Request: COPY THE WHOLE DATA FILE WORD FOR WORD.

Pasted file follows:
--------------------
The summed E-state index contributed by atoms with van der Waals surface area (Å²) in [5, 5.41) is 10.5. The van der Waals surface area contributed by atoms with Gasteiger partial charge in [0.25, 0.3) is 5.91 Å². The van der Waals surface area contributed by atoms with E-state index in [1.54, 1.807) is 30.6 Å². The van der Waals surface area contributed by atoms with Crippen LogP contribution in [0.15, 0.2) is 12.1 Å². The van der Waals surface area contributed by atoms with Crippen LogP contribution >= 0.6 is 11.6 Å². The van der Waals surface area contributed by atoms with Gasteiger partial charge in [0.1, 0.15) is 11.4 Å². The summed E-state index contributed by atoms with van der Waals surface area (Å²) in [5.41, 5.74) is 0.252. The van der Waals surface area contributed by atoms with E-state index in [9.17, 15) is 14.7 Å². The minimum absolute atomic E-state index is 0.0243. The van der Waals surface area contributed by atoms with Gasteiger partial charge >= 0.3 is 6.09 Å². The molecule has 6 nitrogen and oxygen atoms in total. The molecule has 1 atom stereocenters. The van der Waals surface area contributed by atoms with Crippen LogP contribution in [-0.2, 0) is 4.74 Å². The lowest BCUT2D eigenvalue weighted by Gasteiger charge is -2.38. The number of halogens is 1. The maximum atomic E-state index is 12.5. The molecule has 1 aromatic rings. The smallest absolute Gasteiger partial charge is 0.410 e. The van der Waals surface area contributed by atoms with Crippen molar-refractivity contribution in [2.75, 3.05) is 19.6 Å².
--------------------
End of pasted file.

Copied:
The summed E-state index contributed by atoms with van der Waals surface area (Å²) in [5, 5.41) is 10.5. The van der Waals surface area contributed by atoms with Gasteiger partial charge in [0.25, 0.3) is 5.91 Å². The van der Waals surface area contributed by atoms with E-state index in [1.54, 1.807) is 30.6 Å². The van der Waals surface area contributed by atoms with Crippen LogP contribution in [0.15, 0.2) is 12.1 Å². The van der Waals surface area contributed by atoms with Crippen LogP contribution >= 0.6 is 11.6 Å². The van der Waals surface area contributed by atoms with Gasteiger partial charge in [0.1, 0.15) is 11.4 Å². The summed E-state index contributed by atoms with van der Waals surface area (Å²) in [5.41, 5.74) is 0.252. The van der Waals surface area contributed by atoms with E-state index in [9.17, 15) is 14.7 Å². The minimum absolute atomic E-state index is 0.0243. The van der Waals surface area contributed by atoms with Gasteiger partial charge >= 0.3 is 6.09 Å². The molecule has 6 nitrogen and oxygen atoms in total. The molecule has 1 atom stereocenters. The van der Waals surface area contributed by atoms with Crippen LogP contribution in [-0.2, 0) is 4.74 Å². The lowest BCUT2D eigenvalue weighted by Gasteiger charge is -2.38. The number of halogens is 1. The maximum atomic E-state index is 12.5. The molecule has 1 aromatic rings. The smallest absolute Gasteiger partial charge is 0.410 e. The van der Waals surface area contributed by atoms with Crippen molar-refractivity contribution in [2.75, 3.05) is 19.6 Å².